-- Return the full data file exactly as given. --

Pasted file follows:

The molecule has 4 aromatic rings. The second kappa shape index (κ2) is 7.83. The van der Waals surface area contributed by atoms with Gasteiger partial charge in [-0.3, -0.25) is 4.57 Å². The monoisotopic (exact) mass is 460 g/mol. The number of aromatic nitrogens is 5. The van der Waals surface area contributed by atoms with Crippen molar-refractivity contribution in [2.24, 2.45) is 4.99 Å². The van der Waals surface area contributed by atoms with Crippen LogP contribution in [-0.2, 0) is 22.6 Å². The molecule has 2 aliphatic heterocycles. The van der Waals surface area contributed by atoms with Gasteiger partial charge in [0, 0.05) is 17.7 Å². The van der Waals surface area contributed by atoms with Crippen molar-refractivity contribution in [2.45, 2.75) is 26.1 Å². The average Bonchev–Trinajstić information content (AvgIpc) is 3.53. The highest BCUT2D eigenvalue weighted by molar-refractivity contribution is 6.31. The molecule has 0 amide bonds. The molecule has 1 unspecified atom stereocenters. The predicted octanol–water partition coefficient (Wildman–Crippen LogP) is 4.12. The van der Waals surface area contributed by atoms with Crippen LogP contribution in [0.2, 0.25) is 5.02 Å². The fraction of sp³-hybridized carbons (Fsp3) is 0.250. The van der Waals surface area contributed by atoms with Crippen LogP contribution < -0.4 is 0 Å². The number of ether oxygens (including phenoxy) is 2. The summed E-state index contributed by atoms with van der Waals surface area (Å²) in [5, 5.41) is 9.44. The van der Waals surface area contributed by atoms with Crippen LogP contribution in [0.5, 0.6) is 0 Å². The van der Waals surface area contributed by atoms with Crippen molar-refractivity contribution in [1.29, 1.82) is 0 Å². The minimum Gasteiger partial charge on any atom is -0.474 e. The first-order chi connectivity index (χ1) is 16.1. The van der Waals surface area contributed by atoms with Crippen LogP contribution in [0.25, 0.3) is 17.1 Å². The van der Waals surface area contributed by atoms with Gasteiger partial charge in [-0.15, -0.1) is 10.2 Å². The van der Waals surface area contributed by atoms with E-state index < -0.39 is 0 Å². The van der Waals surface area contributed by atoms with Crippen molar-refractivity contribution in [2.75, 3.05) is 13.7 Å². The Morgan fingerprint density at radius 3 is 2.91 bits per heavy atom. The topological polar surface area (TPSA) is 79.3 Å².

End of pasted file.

The molecule has 4 aromatic rings. The second kappa shape index (κ2) is 7.83. The van der Waals surface area contributed by atoms with Gasteiger partial charge in [-0.3, -0.25) is 4.57 Å². The monoisotopic (exact) mass is 460 g/mol. The number of aromatic nitrogens is 5. The van der Waals surface area contributed by atoms with Crippen molar-refractivity contribution in [2.24, 2.45) is 4.99 Å². The van der Waals surface area contributed by atoms with Crippen LogP contribution in [-0.2, 0) is 22.6 Å². The molecule has 2 aliphatic heterocycles. The van der Waals surface area contributed by atoms with Gasteiger partial charge in [0, 0.05) is 17.7 Å². The van der Waals surface area contributed by atoms with Crippen molar-refractivity contribution in [2.45, 2.75) is 26.1 Å². The average Bonchev–Trinajstić information content (AvgIpc) is 3.53. The highest BCUT2D eigenvalue weighted by molar-refractivity contribution is 6.31. The molecule has 0 amide bonds. The molecule has 1 unspecified atom stereocenters. The predicted octanol–water partition coefficient (Wildman–Crippen LogP) is 4.12. The van der Waals surface area contributed by atoms with Crippen LogP contribution in [0.2, 0.25) is 5.02 Å². The fraction of sp³-hybridized carbons (Fsp3) is 0.250. The van der Waals surface area contributed by atoms with Crippen LogP contribution < -0.4 is 0 Å². The number of ether oxygens (including phenoxy) is 2. The summed E-state index contributed by atoms with van der Waals surface area (Å²) in [5, 5.41) is 9.44. The van der Waals surface area contributed by atoms with Crippen LogP contribution in [0.5, 0.6) is 0 Å². The van der Waals surface area contributed by atoms with Crippen molar-refractivity contribution in [1.29, 1.82) is 0 Å². The minimum Gasteiger partial charge on any atom is -0.474 e. The first-order chi connectivity index (χ1) is 16.1. The van der Waals surface area contributed by atoms with Crippen LogP contribution in [0.25, 0.3) is 17.1 Å². The van der Waals surface area contributed by atoms with Gasteiger partial charge in [-0.15, -0.1) is 10.2 Å². The van der Waals surface area contributed by atoms with E-state index < -0.39 is 0 Å². The van der Waals surface area contributed by atoms with Crippen molar-refractivity contribution in [2.75, 3.05) is 13.7 Å². The Morgan fingerprint density at radius 3 is 2.91 bits per heavy atom. The topological polar surface area (TPSA) is 79.3 Å².